sunnycouger | Sep 20, 2013 |
This is a great premise for a book. I was really looking forward to reading about renaissance Venice and the glassblowers. Unfortunately, I found it to be pretty poorly executed and in places hugely far-fetched with some plot holes you could practically walk through.
By the end it had almost turned into one massive cliche. I found it all the more disappointing because it had the potential to be so good. ( )
  cathymoore | Sep 16, 2013 |
I saw this book at the airport on Sunday and it was bought and read by the following Wednesday. That is a minor miracle that could have only been possible if someone else bought it and someone else did! She, then, let me read it first. A true friend!

This is the story of a woman who changes her life by going back to her roots - roots she new barely anything about. A sudden turn of events in Nora's life, which, thankfully, the author deals with quickly and succinctly, leads her to Venice and a new life following in the footsteps of her ancestors.

The story does not blather on about how Nora's mother feels about the Venice connection or too much about Bruno. The amount that is included is just enough to give the reader the background that s/he needs to move on in the story without detracting from the main event.

In Venice, Nora returns to her given name, Leonora, and with it a whole new life. This story isn't written in a straight line and there are twists and turns along the way.

One of the appealing aspects is the reach back to the past where the author tells the story of Corradino in alternative chapters, in a flashback sort of way. In a way this method is like reading two stories at once. I liked that the author dealt with the mistakes that people made.

This book has a great tone and the characters seems real -- not perfect robots that seem so frequent in some fiction lately. This is definitely a book I would like to read again. ( )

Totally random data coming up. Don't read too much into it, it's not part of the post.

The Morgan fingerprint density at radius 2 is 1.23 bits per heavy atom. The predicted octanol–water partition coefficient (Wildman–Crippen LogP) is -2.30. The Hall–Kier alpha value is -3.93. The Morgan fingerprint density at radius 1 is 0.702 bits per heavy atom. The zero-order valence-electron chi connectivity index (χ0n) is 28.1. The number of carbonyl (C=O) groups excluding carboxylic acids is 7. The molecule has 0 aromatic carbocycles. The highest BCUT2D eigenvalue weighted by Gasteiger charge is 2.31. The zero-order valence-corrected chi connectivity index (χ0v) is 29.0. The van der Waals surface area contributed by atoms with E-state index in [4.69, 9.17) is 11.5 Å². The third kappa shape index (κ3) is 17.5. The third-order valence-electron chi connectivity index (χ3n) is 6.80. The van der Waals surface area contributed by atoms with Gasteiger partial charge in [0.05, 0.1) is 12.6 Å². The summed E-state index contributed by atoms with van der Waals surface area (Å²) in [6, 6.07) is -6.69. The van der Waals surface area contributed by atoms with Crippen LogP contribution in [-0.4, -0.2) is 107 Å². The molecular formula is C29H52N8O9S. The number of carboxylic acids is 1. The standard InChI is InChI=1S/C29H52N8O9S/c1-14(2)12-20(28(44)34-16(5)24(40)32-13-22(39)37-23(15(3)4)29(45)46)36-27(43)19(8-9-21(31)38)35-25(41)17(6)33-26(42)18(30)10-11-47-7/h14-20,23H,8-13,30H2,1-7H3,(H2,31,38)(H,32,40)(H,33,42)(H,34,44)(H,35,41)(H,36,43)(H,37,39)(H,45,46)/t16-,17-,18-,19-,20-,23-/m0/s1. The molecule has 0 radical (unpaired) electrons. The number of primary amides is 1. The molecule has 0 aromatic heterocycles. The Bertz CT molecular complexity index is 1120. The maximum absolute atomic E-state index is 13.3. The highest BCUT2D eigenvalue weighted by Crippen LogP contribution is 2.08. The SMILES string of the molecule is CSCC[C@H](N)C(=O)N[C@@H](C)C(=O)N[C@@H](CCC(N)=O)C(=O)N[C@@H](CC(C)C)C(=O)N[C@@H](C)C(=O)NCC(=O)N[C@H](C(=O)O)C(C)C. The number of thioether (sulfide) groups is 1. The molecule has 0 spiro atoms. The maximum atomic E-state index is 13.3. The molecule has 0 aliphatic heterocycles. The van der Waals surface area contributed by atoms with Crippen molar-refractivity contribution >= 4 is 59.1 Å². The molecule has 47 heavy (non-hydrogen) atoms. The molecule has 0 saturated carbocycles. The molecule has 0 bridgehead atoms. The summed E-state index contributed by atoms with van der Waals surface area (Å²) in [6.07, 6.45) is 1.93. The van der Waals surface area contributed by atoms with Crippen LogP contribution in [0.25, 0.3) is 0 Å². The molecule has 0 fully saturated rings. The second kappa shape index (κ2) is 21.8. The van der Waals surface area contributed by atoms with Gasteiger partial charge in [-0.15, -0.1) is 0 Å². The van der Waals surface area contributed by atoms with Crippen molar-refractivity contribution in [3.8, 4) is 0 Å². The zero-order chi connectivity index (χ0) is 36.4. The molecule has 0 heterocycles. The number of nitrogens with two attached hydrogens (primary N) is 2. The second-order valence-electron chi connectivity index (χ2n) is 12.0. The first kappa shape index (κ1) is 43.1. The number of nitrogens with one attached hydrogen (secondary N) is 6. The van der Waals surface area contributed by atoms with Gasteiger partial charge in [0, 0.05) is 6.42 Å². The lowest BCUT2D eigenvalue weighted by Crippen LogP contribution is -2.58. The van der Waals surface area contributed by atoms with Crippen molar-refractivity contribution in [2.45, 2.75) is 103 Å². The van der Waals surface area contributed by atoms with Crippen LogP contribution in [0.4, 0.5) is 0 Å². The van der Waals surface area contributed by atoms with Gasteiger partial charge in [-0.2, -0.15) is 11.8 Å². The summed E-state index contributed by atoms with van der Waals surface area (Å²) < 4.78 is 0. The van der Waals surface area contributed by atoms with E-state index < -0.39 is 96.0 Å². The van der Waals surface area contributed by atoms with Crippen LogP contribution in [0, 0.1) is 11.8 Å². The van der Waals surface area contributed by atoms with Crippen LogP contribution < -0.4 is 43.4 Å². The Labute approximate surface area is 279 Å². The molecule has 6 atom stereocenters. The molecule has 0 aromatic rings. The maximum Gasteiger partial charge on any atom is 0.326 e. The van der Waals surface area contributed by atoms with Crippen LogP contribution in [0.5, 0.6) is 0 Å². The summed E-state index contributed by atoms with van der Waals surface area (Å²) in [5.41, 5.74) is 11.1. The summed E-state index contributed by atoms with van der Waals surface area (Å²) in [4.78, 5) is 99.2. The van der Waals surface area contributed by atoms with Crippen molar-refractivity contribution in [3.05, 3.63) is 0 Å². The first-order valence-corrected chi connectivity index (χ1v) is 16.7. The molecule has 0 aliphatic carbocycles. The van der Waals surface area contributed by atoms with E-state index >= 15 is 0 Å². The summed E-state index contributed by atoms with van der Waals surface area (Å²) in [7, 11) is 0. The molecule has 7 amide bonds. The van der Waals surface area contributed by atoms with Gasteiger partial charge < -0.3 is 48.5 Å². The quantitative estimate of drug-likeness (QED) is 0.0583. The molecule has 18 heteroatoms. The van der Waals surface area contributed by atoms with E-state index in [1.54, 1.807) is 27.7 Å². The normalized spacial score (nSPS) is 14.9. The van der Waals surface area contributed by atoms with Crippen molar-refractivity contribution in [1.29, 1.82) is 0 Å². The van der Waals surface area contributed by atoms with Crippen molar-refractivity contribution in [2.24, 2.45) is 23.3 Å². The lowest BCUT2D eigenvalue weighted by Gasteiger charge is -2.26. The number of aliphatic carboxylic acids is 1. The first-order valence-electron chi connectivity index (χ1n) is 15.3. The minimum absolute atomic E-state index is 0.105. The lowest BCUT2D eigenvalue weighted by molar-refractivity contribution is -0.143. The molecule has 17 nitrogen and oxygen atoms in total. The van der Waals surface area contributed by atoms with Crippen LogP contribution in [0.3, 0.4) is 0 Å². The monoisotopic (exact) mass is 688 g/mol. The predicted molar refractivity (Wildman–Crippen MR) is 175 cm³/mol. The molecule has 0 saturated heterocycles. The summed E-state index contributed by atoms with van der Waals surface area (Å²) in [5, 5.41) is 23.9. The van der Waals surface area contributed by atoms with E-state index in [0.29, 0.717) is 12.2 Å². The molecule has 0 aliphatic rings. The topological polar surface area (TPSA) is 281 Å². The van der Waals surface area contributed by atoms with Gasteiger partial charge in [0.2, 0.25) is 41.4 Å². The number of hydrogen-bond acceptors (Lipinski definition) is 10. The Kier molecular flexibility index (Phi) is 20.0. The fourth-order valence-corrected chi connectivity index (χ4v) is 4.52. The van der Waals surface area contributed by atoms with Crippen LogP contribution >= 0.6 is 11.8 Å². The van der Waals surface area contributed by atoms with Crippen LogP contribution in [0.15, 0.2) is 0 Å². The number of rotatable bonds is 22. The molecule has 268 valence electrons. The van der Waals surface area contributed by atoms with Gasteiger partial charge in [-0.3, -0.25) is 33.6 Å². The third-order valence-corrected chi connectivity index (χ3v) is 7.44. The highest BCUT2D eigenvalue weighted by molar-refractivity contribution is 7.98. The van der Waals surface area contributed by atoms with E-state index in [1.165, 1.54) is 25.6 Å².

jlapac | Aug 14, 2013 |
Showing 1-5 of 76 (next | show all)
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» Add other authors (6 possible)

Author nameRoleType of authorWork?Status
Marina Fioratoprimary authorall editionsconfirmed
Boer, Ernst deTranslatorsecondary authorsome editionsconfirmed
Klootwijk, AnkieTranslatorsecondary authorsome editionsconfirmed
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For Conrad, Ruby and, most of all, Sacha; you are all in this book somewhere.
First words
As Corradino Manin looked on the lights of San Marco for the last time, Venice from the lagoon seemed to him a golden constellation in the dark blue velvet dusk.
Last words
(Click to show. Warning: May contain spoilers.)
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Book description
Haiku summary
Leonora moves
To Venice in the footsteps
Of her ancestor.
Famous glassblower
Of Murano: ancestor
of Leonora.
Insipid romance
Pales against historical
Account of Venice.

No descriptions found.

(see all 3 descriptions)

Venice, 1681. Glassblowing is the lifeblood of the Republic, and Venetian mirriors are more precious than gold. Jealously guarded by the murderous Council of Ten, the glassblowers of Murano are virutally imprisoned on their island in the lagoon. But the greatest of the artists, Corradino Manin, sells his methods and his soul to Louis XIV of France to protect his secret daughter. In the present day, his descendent, Leonara Manin, leaves London for a new life as a glassblower in Venice -- only to find her fate inextricably linked with her ancestor's dangerous secrets--Cover.… (more)

(summary from another edition)

» see all 3 descriptions